Celia lived in the city neighborhood where she had raised her family. She did not much like the idea of me being her new hospice nurse. Celia was methodical in her routine and aptly believed she had earned the right to divert disruption. Her face was smooth like butter and she had the prettiest smile I had ever seen. “We’ll just see how it goes,” she said.
She had been diagnosed with cancer a few years before. Celia chose to forgo treatment and accepted her illness with dignified sensibility. Her tumor was massive and prohibitively heavy. Still, she commanded a regal presence as she shuffled in her slippers and crisply pressed housecoats. She referred to the tumor as “that darn thing” and generally did not wish to call attention to it. We established a cadence to our visits as we discussed her pain. I quickly learned to earn her trust by arriving when I said I would and accepting a cup of coffee as I did my charting.
At her kitchen table, Celia told me about her childhood in a poor, rural community in the South. One morning, she shared the circumstances of her mother’s death when Celia was just a young girl. She became quietly tearful. “I don’t know why I am telling you all this today, Sugar.” As so often happens with our hospice patients, memories of loves and losses in Celia’s past were nearing the door of her present. We sat in the space of her sorrow and I was humbled to listen to her story. Secretly, I cherished that she would call me “Sugar” from that day on.
On a spring afternoon, the house was buzzing with the much anticipated arrival of our music therapist. Friends, family, and all of her grandchildren were packed into her bedroom to listen. The sunlight illuminated Celia’s face, the room fell silent and the gentle melody washed over us like grace.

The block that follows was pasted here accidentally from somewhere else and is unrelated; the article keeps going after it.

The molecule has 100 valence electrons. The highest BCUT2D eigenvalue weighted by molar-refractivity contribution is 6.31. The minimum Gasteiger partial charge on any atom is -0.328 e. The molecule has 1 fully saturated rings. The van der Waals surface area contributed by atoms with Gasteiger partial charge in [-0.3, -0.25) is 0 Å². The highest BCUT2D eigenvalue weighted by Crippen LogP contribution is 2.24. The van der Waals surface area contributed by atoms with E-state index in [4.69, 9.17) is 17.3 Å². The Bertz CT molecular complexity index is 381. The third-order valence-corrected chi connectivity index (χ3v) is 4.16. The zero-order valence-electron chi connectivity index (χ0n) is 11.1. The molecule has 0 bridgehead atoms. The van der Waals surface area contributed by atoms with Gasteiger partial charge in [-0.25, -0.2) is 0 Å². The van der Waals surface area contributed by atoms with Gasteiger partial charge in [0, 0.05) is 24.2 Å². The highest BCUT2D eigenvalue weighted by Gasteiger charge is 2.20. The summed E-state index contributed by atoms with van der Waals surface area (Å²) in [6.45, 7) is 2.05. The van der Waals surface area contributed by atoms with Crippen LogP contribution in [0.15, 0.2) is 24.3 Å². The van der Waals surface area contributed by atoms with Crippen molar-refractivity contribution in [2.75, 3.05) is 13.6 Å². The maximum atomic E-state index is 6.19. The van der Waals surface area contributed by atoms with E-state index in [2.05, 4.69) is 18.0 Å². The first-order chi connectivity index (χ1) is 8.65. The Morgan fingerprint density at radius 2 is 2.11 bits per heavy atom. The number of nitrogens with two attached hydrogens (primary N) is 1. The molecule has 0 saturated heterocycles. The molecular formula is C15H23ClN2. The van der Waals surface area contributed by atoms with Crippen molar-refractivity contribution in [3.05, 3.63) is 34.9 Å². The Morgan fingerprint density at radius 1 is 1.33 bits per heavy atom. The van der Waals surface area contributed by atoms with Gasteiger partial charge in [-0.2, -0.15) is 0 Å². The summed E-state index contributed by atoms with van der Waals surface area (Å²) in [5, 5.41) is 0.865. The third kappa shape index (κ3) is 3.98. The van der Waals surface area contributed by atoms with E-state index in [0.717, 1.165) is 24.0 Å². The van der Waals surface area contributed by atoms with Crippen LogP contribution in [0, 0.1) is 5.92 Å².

By summer, she was declining. Celia passed peacefully in her own bed surrounded by family. I attended the funeral and reception at her house. I listened to stories and saw pictures of a beautiful Celia before “that darn thing.”
I sat at her kitchen table where I had filled her medicine box countless times and my throat burned from missing her. I thanked her children for the honor of knowing their mother and for having the opportunity to be her nurse.
I sat in my car for some time after the funeral, reminding myself of what we all know in hospice. Some days, the work can be mercilessly intense, complex and depleting. Ultimately, it is a paramount privilege to be welcomed into people’s homes and the particular narrative of their living and dying. Sometimes, a kitchen table in a city neighborhood becomes a sacred space you hold onto forever, sweetly. Like sugar.